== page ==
Prof Dame Sally Davies, England's chief medical officer, tweeted that the UK government's plans "demonstrated a clear commitment to continue its global leadership in tackling this growing threat".

Dr Jonathan Betts, research fellow at the University of Surrey, commented: "By increasing the resources for research and development of new antibiotics, improved diagnostics, infection control and antibiotic stewardship, it may be possible to avoid a 'post antibiotic era'."

Reaction to the Proposals

The Royal College of GPs said doctors had already made progress reducing the number of antibiotic prescriptions they wrote. Its Chair, Prof Helen Stokes-Lampard, said: "We need to get to a stage where antibiotics are not seen by patients as a 'catch all' for every illness, but rather as a serious drug option, usually reserved for when all other treatment options have either failed or been deemed inappropriate. It's crucial that we continue to get this message out, so that we can carry on delivering safe, effective care to our patients both now and in the future."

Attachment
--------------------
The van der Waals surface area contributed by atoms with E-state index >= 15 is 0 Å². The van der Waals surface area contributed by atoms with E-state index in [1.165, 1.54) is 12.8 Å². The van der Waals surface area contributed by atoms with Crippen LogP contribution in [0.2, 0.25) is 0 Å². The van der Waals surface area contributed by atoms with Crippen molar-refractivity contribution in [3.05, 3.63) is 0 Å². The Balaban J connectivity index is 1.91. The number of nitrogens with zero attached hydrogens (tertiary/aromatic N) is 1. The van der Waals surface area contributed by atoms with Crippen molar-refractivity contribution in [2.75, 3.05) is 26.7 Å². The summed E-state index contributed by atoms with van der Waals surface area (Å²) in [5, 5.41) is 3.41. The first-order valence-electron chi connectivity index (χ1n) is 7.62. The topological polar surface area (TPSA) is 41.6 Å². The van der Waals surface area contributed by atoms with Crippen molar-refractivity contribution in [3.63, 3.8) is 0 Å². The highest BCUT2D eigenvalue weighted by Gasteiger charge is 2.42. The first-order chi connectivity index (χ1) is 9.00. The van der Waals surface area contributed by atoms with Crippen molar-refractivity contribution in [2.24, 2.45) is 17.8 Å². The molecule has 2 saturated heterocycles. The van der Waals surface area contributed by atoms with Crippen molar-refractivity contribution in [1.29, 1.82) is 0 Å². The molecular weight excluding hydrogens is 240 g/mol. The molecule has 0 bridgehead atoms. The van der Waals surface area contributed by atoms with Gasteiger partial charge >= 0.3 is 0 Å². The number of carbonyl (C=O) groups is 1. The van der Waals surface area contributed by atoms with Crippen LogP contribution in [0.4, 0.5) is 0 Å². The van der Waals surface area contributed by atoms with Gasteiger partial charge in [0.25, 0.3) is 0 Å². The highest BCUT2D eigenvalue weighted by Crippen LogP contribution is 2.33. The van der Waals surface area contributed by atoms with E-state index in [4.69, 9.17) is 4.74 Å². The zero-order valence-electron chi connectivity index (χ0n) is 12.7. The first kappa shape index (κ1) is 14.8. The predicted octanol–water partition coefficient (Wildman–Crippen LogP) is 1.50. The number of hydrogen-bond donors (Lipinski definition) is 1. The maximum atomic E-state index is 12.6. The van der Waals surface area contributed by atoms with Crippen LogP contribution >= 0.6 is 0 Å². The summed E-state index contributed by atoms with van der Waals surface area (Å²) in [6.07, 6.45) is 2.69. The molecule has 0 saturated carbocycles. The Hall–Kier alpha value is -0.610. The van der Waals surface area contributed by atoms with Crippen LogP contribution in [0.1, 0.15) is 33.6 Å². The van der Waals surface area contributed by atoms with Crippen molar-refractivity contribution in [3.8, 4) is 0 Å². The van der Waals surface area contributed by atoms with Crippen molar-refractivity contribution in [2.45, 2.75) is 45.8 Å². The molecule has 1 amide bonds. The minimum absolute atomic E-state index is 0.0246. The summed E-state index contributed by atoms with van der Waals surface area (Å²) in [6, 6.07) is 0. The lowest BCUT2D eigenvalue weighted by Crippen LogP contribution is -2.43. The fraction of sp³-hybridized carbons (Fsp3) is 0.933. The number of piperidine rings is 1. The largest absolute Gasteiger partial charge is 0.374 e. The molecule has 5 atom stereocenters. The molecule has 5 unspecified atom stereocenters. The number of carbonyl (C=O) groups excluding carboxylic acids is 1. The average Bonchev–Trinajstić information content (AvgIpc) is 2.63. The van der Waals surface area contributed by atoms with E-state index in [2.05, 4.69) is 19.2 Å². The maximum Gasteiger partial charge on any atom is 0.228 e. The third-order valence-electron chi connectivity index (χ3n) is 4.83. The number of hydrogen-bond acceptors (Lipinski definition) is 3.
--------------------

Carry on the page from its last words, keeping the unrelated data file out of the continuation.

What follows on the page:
She added: "It's also astonishing that there hasn't been a new and approved class of antibiotics produced in over 30 years – there have recently been some promising signs, but it’s clear that more investment in the research and development of new drugs to tackle emerging diseases is desperately needed, and if offering appropriate incentives and NHS collaborations with pharmaceutical companies are demonstrated to safely support this, then they should be encouraged."

The British Medical Association (BMA) said it was concerned that Brexit could undermine international cooperation on the issue, particularly if the UK's relationship with the European Centre for Disease Prevention and Control was compromised. Dr Peter English, BMA public health medicine committee chair, said: "Antimicrobial resistance, like many other threats such as infectious disease outbreaks and climate change, is not confined by borders.

"Cooperation with Europe is therefore paramount to research and surveillance efforts that can better enable us to plan for pandemics and respond to global health threats."